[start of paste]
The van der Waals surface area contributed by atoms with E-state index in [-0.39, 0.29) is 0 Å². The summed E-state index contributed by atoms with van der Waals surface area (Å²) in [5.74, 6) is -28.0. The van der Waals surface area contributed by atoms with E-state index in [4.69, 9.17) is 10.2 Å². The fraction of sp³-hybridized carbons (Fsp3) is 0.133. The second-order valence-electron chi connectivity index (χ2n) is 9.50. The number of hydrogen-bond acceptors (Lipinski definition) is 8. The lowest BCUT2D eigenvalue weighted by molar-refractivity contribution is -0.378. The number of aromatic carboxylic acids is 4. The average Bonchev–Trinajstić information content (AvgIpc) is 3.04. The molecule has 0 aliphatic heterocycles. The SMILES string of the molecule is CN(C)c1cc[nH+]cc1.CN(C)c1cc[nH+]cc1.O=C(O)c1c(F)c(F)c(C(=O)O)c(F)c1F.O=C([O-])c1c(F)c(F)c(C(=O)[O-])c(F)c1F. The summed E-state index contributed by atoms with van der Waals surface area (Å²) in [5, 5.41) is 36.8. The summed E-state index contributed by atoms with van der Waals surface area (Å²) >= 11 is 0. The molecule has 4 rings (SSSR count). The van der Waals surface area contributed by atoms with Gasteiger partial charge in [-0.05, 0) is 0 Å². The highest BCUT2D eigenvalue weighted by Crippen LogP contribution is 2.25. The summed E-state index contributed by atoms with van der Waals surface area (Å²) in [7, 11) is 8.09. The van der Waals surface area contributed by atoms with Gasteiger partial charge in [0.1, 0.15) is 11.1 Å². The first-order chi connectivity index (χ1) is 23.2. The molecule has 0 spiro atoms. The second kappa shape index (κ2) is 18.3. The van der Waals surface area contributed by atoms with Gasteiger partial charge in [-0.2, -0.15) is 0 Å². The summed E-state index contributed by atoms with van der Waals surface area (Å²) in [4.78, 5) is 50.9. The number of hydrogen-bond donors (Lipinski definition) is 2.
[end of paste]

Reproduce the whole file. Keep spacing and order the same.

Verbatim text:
The van der Waals surface area contributed by atoms with E-state index in [-0.39, 0.29) is 0 Å². The summed E-state index contributed by atoms with van der Waals surface area (Å²) in [5.74, 6) is -28.0. The van der Waals surface area contributed by atoms with E-state index in [4.69, 9.17) is 10.2 Å². The fraction of sp³-hybridized carbons (Fsp3) is 0.133. The second-order valence-electron chi connectivity index (χ2n) is 9.50. The number of hydrogen-bond acceptors (Lipinski definition) is 8. The lowest BCUT2D eigenvalue weighted by molar-refractivity contribution is -0.378. The number of aromatic carboxylic acids is 4. The average Bonchev–Trinajstić information content (AvgIpc) is 3.04. The molecule has 0 aliphatic heterocycles. The SMILES string of the molecule is CN(C)c1cc[nH+]cc1.CN(C)c1cc[nH+]cc1.O=C(O)c1c(F)c(F)c(C(=O)O)c(F)c1F.O=C([O-])c1c(F)c(F)c(C(=O)[O-])c(F)c1F. The summed E-state index contributed by atoms with van der Waals surface area (Å²) in [5, 5.41) is 36.8. The summed E-state index contributed by atoms with van der Waals surface area (Å²) >= 11 is 0. The molecule has 4 rings (SSSR count). The van der Waals surface area contributed by atoms with Gasteiger partial charge in [-0.05, 0) is 0 Å². The highest BCUT2D eigenvalue weighted by Crippen LogP contribution is 2.25. The summed E-state index contributed by atoms with van der Waals surface area (Å²) in [7, 11) is 8.09. The van der Waals surface area contributed by atoms with Gasteiger partial charge in [0.1, 0.15) is 11.1 Å². The first-order chi connectivity index (χ1) is 23.2. The molecule has 0 spiro atoms. The second kappa shape index (κ2) is 18.3. The van der Waals surface area contributed by atoms with Gasteiger partial charge in [-0.2, -0.15) is 0 Å². The summed E-state index contributed by atoms with van der Waals surface area (Å²) in [4.78, 5) is 50.9. The number of hydrogen-bond donors (Lipinski definition) is 2.